Connor Heyward is headed to a new home that should feel quite familiar to the sixth-round pick.
After all, he's been visiting his older brother at the Steelers' UPMC Rooney Sports Complex for some time. Now, though, it's his place of employment, too.
Connor Heyward begins his journey as his brother Cameron's teammate this week with his first practices spent as a member of the Pittsburgh Steelers. He'll first have to process the surreal nature of it all before getting to work.
"I have been seeing familiar faces I have seen my whole life," Connor Heyward said, via the Steelers' official site. "Seeing my brother's teammates that are now my teammates is definitely different. It all hits home a little more. I went to my grandmas, my brothers, but coming here to where I now work is when it hit the most.
"I know where the practice fields are, the weight room and locker room, where most of the work gets done. Today was the first time I went upstairs where the meetings and game plan go on. I hadn't been there before. I feel like I should be here. I am just excited to be here and am ready to go. I have been working out, trying to stay in shape. Hopefully that translates over into (Friday's) practice."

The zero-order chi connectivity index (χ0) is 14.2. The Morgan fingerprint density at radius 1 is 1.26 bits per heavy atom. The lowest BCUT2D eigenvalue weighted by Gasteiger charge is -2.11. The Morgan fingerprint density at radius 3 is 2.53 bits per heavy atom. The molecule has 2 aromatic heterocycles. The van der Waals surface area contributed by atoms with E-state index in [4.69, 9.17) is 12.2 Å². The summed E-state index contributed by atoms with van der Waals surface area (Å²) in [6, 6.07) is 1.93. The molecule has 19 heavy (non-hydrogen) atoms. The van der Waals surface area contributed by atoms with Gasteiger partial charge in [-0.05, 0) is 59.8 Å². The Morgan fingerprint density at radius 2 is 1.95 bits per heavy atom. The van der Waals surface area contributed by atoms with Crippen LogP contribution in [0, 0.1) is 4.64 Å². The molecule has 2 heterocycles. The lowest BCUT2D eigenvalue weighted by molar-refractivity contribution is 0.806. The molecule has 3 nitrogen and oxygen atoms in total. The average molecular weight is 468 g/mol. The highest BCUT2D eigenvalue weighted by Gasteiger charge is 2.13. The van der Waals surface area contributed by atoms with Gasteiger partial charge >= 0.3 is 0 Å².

A product of Michigan State, Heyward plays a polished tight end, but lacks the size typical of a player at his position in the NFL. A fullback or H-back role might end up suiting him best at the next level, but there's plenty of positive aspects associated with his fit with the Steelers: With exciting youngster Pat Freiermuth on the team, Heyward doesn't have to try to be a leading tight end.
Heyward can instead find his niche and work toward becoming the best possible player for his role, whatever it may end up being.
Such a process begins with rookie minicamp, where Heyward will transition from being a visiting family member to one of 90 players. He'll hope to find himself as one of 53 by the time training camp finishes. Although the first camp can bring plenty of new challenges to rookies, he'll have a quality role model and mentor in someone he's known his whole life: his brother. Now he's not just his sibling -- he's Heyward's teammate.